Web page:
PUTIN AGREES TO MARK 1,140TH ANNIVERSARY OF RUSSIAN STATEHOOD
At the invitation of Novgorod Governor Mikhail Prusak, Putin will take part in a September 2002 celebration there of the 1,140th anniversary of Russian statehood, "Nezavisimaya gazeta" reported on 28 June. Prusak persuaded the president to take part by telling him that reforming Tsar Aleksandr II participated in the 1,000th anniversary of Velikii Novgorod in 1862, the paper said. PG
MORE LEGAL MANEUVERS ON THE MEDIA FRONT
The Prosecutor-General's Office has seized assets belonging to Media-MOST to be used to compensate Gazprom, which has brought suit against that holding company, Interfax reported on 28 June. Meanwhile, the Moscow arbitrage court ruled that the election of a new board at TV-6 was entirely legal, the news agency reported. PG
MEDIA REPORTS ON ARMS SALES, TAIWAN LINKS, CHILD PROSTITUTION DENIED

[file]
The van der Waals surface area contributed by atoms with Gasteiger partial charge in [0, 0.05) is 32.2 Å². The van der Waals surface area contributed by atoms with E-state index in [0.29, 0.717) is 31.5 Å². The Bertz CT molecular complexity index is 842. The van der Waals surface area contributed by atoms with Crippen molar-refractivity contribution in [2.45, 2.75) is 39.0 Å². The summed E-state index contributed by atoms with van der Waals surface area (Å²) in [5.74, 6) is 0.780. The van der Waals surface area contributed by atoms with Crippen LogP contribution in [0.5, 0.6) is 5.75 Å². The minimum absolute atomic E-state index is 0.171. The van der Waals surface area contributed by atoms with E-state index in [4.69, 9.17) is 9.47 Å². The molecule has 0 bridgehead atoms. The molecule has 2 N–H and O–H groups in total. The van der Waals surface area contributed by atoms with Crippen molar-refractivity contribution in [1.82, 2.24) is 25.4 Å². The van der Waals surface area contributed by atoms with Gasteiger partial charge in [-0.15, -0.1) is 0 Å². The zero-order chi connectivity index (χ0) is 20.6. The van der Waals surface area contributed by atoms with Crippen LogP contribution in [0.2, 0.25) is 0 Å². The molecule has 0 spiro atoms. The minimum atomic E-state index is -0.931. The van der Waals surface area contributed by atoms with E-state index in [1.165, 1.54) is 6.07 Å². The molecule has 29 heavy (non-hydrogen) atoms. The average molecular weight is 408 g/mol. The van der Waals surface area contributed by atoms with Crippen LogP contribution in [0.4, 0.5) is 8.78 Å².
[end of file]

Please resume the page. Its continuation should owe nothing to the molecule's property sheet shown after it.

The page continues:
Russian businessman Arkadii Gaidamak on 28 June said he will sue French Defense Minister Alain Richard for falsely asserting that Gaidamak has sold arms to Angola, Interfax reported. A day earlier, the Russian Defense Ministry denied Western press reports that Moscow will cooperate with Taiwan in the production of submarines. And "Kommersant-Daily" on 28 June reported that the owners of Moscow's Park Avenue Disco have denied as completely false a television report that said that the club is involved in pornography, drugs, and child prostitution. PG
'LA FEMME NIKITA' OFFERS TO GUARD PUTIN
Putin on 28 June received actors and other film people attending the 23rd Moscow Film Festival, dpa reported. Among them were Jack Nicholson, and actress Peta Wilson, who plays the title role in television's "La Femme Nikita" and who volunteered to join the Russian president's bodyguard. One filmmaker not in attendance was Latvia's Juris Vidins, "Izvestiya" reported the same day. Vidins was refused a visa to Moscow apparently because of his pro-Chechen activities, the paper said. PG